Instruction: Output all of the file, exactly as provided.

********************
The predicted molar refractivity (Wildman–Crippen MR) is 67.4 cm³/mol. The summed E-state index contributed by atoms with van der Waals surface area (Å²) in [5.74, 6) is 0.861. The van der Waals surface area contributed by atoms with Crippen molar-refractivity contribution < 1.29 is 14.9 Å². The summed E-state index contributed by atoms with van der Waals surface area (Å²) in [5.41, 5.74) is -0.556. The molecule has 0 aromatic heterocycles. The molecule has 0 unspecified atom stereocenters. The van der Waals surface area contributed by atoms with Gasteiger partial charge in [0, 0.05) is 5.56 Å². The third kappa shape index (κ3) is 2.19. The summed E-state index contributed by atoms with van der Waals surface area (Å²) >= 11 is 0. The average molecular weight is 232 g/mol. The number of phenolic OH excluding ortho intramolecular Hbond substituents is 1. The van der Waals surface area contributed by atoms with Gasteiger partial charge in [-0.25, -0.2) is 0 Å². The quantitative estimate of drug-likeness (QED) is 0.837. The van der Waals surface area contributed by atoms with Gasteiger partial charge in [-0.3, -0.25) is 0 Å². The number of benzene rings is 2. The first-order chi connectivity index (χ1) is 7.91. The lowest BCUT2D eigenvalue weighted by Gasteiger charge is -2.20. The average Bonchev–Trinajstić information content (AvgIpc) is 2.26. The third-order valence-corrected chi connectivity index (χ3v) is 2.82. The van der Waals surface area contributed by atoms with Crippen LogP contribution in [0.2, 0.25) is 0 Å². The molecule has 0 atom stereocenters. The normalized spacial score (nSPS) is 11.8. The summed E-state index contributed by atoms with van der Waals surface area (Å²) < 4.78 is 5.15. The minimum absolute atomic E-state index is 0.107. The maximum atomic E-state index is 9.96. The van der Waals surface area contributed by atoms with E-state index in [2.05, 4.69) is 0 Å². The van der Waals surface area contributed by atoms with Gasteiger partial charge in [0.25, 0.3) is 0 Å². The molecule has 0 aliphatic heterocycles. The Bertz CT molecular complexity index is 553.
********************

The predicted molar refractivity (Wildman–Crippen MR) is 67.4 cm³/mol. The summed E-state index contributed by atoms with van der Waals surface area (Å²) in [5.74, 6) is 0.861. The van der Waals surface area contributed by atoms with Crippen molar-refractivity contribution < 1.29 is 14.9 Å². The summed E-state index contributed by atoms with van der Waals surface area (Å²) in [5.41, 5.74) is -0.556. The molecule has 0 aromatic heterocycles. The molecule has 0 unspecified atom stereocenters. The van der Waals surface area contributed by atoms with Gasteiger partial charge in [0, 0.05) is 5.56 Å². The third kappa shape index (κ3) is 2.19. The summed E-state index contributed by atoms with van der Waals surface area (Å²) >= 11 is 0. The average molecular weight is 232 g/mol. The number of phenolic OH excluding ortho intramolecular Hbond substituents is 1. The van der Waals surface area contributed by atoms with Gasteiger partial charge in [-0.25, -0.2) is 0 Å². The quantitative estimate of drug-likeness (QED) is 0.837. The van der Waals surface area contributed by atoms with Gasteiger partial charge in [-0.3, -0.25) is 0 Å². The number of benzene rings is 2. The first-order chi connectivity index (χ1) is 7.91. The lowest BCUT2D eigenvalue weighted by Gasteiger charge is -2.20. The average Bonchev–Trinajstić information content (AvgIpc) is 2.26. The third-order valence-corrected chi connectivity index (χ3v) is 2.82. The van der Waals surface area contributed by atoms with Crippen LogP contribution in [0.2, 0.25) is 0 Å². The molecule has 0 atom stereocenters. The normalized spacial score (nSPS) is 11.8. The summed E-state index contributed by atoms with van der Waals surface area (Å²) < 4.78 is 5.15. The minimum absolute atomic E-state index is 0.107. The maximum atomic E-state index is 9.96. The van der Waals surface area contributed by atoms with E-state index in [2.05, 4.69) is 0 Å². The van der Waals surface area contributed by atoms with Gasteiger partial charge in [0.25, 0.3) is 0 Å². The molecule has 0 aliphatic heterocycles. The Bertz CT molecular complexity index is 553.